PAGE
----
The editor of the editorial page of the Palm Beach Post recently called for an end to the death penalty in Florida. Citing DPIC's recent report on the costs of the death penalty, Randy Schultz notes that, "Every objective study shows that life imprisonment costs much less than sentencing someone to death." "Money," he writes, "drives the new debate in Florida about criminal justice." In 2009, the state legislature declined the $3 billion for prisons the state's Department of Corrections needed to continue current practices. The death penalty should face the same fiscal scrutiny. Schultz also states that Florida sees little in return for the money it puts into capital punishment. He calls Florida's death row a "fraud," and notes that, "Almost all those on Death Row will die of old age or disease." Read the full opinion piece below.
Kill the death penalty
Even if Florida gets smarter on crime, will Florida get smart enough to abolish the death penalty?
Business groups have joined the departments of Corrections, Juvenile Justice and Children and Families in calling for major changes in how Florida administers criminal justice. They want more rehabilitation behind bars and more support for newly released inmates. They want diversion programs for addicts who commit crimes because of their dependency. They want prison reserved for the dangerous, not the annoying.
All of it makes sense, so it may be lost on a Legislature that slurps up federal stimulus money while denouncing the federal stimulus program. Landmark reform, too, would mean touching the untouchable issue of capital punishment.
Money drives the new debate in Florida about criminal justice. This year, the Legislature actually refused to approve the $3 billion for prisons the Department of Corrections said would be necessary if current practices continued. Florida, legislators decided, couldn't be that tough on crime. Money also drives the new look nationwide at the death penalty. In October, the Death Penalty Information Center released "Smart on Crime: Reconsidering the Death Penalty at a Time of Economic Crisis." The center's philosophy leans toward abolition of capital punishment. Still, the study contains hard numbers to show that while 65 percent of the respondents to an October Gallup poll support the death penalty, the real-life numbers are running the other way.
During the 1990s, states were handing down roughly 300 death sentences a year. Now, it's about 115. Between 1976, when the Supreme Court allowed executions to resume, and 2009, 41 states executed no one. Executions nationwide peaked at 98 a decade ago. This year, there have been 52.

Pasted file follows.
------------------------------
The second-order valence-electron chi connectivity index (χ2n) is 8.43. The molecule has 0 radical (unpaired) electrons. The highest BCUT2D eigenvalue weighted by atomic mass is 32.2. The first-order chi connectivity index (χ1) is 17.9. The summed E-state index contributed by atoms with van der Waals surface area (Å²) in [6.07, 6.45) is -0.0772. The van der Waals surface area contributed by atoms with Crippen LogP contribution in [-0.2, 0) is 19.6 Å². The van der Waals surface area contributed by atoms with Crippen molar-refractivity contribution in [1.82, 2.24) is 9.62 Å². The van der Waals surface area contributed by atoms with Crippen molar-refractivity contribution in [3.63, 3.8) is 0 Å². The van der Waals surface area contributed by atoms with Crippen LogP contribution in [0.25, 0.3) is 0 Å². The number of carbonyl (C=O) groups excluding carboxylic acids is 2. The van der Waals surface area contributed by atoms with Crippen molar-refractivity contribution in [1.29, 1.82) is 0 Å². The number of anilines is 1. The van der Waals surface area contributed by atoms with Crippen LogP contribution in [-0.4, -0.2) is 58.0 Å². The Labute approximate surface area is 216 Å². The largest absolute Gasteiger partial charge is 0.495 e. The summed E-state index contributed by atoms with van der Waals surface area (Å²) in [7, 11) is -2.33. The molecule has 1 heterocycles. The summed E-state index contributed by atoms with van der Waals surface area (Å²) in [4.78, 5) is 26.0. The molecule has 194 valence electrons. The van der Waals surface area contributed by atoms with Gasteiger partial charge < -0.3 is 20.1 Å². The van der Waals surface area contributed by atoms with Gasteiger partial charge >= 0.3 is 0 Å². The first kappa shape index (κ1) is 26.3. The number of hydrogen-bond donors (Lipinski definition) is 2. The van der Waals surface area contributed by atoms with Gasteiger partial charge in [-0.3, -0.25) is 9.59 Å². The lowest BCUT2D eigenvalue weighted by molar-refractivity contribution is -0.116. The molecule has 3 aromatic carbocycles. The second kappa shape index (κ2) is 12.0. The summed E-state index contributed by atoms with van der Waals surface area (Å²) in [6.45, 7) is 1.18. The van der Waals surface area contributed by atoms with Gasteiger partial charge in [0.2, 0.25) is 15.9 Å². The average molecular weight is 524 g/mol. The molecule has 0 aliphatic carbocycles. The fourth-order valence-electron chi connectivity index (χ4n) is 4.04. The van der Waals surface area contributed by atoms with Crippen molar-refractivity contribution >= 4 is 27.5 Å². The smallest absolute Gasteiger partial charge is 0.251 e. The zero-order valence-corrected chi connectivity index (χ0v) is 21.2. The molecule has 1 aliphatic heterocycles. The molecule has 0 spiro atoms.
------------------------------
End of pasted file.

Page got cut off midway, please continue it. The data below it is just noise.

One recent development helps to explain the dichotomy. More states have created a sentence of life without possibility of parole — as opposed to just life in prison — as an alternative to the death penalty. Florida made the change in 1994, and death sentences have been trending down ever since. A 2006 Gallup poll showed that, given this choice, 47 percent preferred capital punishment while 48 favored life without parole.
Florida offers the best explanation for that caution. No state has released more Death Row inmates (23) because of exoneration. Another died of cancer before he could be released. No juror wants to worry that he or she might have sent an innocent person to his death.
On top of that, Florida's Death Row is a fraud. In this state, 390 people are under sentence of death — 389 men and one woman. Florida, though, has executed just 68 people since 1979, when John Spenkelink was electrocuted. Since 1985, Florida has executed four or more people in a year just three times. Almost all those on Death Row will die of old age or disease.
Every objective study shows that life imprisonment costs much less than sentencing someone to death, because of the costs for lawyers who handle specialized, complex death penalty appeals. To Jeb Bush, the answer was to limit the number of years during which an inmate could appeal. The Florida Supreme Court shot him down. Good thing. Under Mr. Bush's 10-year limit, Florida would have killed people before they could be exonerated.
It's one thing to say that Danny Rolling, sadistic slayer of five college students in the Gainesville area 19 years ago, should be executed. There was no question of guilt, and no messy questions of racial fairness. As the Death Penalty Information Center notes, though, 80 percent of victims in cases where the killer was executed were white. Nationally, only 50 percent of murder victims are white.
Deterrence? Police chiefs don't consider the death penalty a deterrent. And the South, which has the highest rate of execution, also has the highest murder rate.
Politically, though, capital punishment retains its visceral, eye-for-an-eye appeal. Thirty-five states still have it on the books, down from 38 at the start of this decade. It's hard to be smart about something that many people can't think clearly about.